GOP Senator Rand Paul accuses party of hypocrisy on the deficit

Republicans, who in the past have spoken of deficits as hybrids of Frankenstein and Dracula, last week approved a deficit-busting budget. For decades, Republicans have postured as deficit hawks. Last week they showed how bogus their anti-deficit crusade has been all along. What the Republicans really despise is when government spends money on helping people who are not wealthy with things like health care and education instead of using it for big tax cuts for the rich and insane levels of military spending.

Kentucky Senator Rand Paul, in a marathon speech against his own party’s budget bill, asked how Republicans could decry deficits when Obama was president and deliberately perpetrate them when their man is in the White House and they control both the Senate and the House. It was a good question with no good answer. Rand Paul called it by its name: hypocrisy.

A little honesty from a Republican Senator is refreshing because it is so rare. Truth is scarce commodity under Trump and company. And yet, while Rand Paul spoke a truth, he didn’t speak the whole truth and his comparison of the Obama deficits and Republican deficits was dishonest. It seems Republicans, even Rand Paul the maverick, can’t stop themselves from spouting the Big Lie even when admitting to a small, inconvenient truth.

Rand Paul misleads big time when he equates the Obama deficit (which was forced upon the former president by an economy in a scary free fall) and the future deficit by design just decreed by Republicans despite a growing economy so that they could give huge tax cuts to their party’s ultra-rich donors.

Obama’s deficits were the product of the worst recession since the Great Depression, a legacy of his Republican predecessor. The crash made the deficit, not Obama. As soon as the crisis began to ease, the deficit under Obama decreased.

Obama and his advisers feared that the giant financial institutions that were about to collapse would bring the whole economy down with them. So, he bailed them out. That accounts for a big chunk of the deficit. A bailout had to be done one way or another to avert catastrophe.

[My beef with Obama and the capital-friendly economists he inherited from Clinton is that they failed to use the desperate situation of the financial behemoths to break their backs so they could never again be able to buy politicians and screw consumers. Instead, by making the banks whole at taxpayer expense, the Obama Administration enabled the Wells Fargos and their ilk to once again defraud consumers wholesale and neutralize the consumer watchdog agency created to combat its financial misdeeds.]    

Nevertheless, the main point is that when Obama came to power amid the crisis, the deficit had to increase for reasons beyond his or any president’s control. As the recession made unemployment zoom, tax revenues inevitably plummeted while outlays for unemployment insurance grew sharply. The arithmetic is simple: less tax money comes into the Treasury when millions of workers lose their jobs. More tax money goes out to pay for unemployment compensation and to stimulate the economy to stop the hemorrhage of jobs.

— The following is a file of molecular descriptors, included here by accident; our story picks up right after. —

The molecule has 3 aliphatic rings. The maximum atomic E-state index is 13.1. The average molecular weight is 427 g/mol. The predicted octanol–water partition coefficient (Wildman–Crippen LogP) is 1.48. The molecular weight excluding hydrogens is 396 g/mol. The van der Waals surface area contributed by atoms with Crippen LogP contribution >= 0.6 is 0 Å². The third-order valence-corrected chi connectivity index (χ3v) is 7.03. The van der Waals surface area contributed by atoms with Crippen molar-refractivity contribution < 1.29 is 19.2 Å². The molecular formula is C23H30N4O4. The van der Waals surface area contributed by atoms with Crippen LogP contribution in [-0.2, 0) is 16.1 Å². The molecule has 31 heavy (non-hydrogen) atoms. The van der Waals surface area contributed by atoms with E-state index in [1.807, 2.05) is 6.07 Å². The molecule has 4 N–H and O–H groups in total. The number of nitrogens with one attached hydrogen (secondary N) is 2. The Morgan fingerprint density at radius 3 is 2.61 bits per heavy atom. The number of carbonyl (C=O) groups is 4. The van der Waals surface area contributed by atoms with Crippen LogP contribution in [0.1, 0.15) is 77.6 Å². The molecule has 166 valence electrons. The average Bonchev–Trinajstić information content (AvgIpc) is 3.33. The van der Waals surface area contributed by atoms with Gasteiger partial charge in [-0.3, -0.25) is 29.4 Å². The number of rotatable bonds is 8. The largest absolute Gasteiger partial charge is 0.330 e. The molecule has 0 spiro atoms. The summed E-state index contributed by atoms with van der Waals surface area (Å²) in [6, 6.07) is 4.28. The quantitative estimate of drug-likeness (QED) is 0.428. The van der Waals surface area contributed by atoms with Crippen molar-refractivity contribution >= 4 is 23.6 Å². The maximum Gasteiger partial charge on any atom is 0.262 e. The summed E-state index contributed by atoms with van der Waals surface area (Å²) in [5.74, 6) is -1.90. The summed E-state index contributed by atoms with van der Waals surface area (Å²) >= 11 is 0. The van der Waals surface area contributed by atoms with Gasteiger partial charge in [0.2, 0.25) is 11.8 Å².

The Obama deficits were driven by economic necessity. The Republican deficits under George W. Bush, Donald Trump, and Paul Ryan are deficits of choice, the choice to give more to the haves and to wage ruinous wars.

The cynicism of the Republican Party is evident when it rails against deficits when they are created by Democrats to avert a national calamity caused in the first place by Republican free market dogma and then celebrate victory when they create even bigger deficits to fund imperial arrogance and domestic greed.

Deficits to transfer wealth from the bottom 90 percent the top 10 percent are fine with Republicans. Deficits to give people life-saving access to health care, food stamps so they can eat, and public education so they can work and be productive, are anathema to the GOP. Deficits to pay military contractors to produce enough weapons to destroy civilization many times over are more than OK with Republicans too.

Republican rhetoric about the deficit has always been so much BS. Standard economic theory holds that deficits are necessary and useful when the economy is going badly and inflation is low. Deficits should be avoided when the economy is good to prevent inflation.

Rand Paul’s pseudo-honesty ignores an insight from medicine that can be applied to the economy. The over-prescription of antibiotics to treat things like the common cold is to be avoided. Antibiotics don’t cure colds and have side effects, and rampant antibiotics cause the evolution of very dangerous new bugs immune to antibiotics. On the other hand, every doctor must and would prescribe antibiotics for a patient with bacterial pneumonia and a fever of 104 degrees. Like antibiotics, even big deficits are necessary during emergencies like wars and recessions. Big deficits are counterproductive when the economy is humming along.

Republicans decry necessary deficits and embrace unnecessary ones. It’s merely one facet of their pervasive perversity. Most of them profess to be Christian but few have seen a rich person they wouldn’t want to give more to or a poor one they wouldn’t think of as undeserving of help. The rich are virtuous and industrious. The poor are lazy and immoral. It’s a curious Christianity rooted in a Calvinist Protestantism of self-denial, but with a convenient twist: austerity not for oneself as in original Calvinism but austerity for others, those who are not of the Elect and who, in the words of Trump Chief of Staff John Kelly (speaking about DACA-eligible immigrants who didn’t register, probably out of fear of exactly what is happening now), are too lazy to get their butts off the couch to help themselves.

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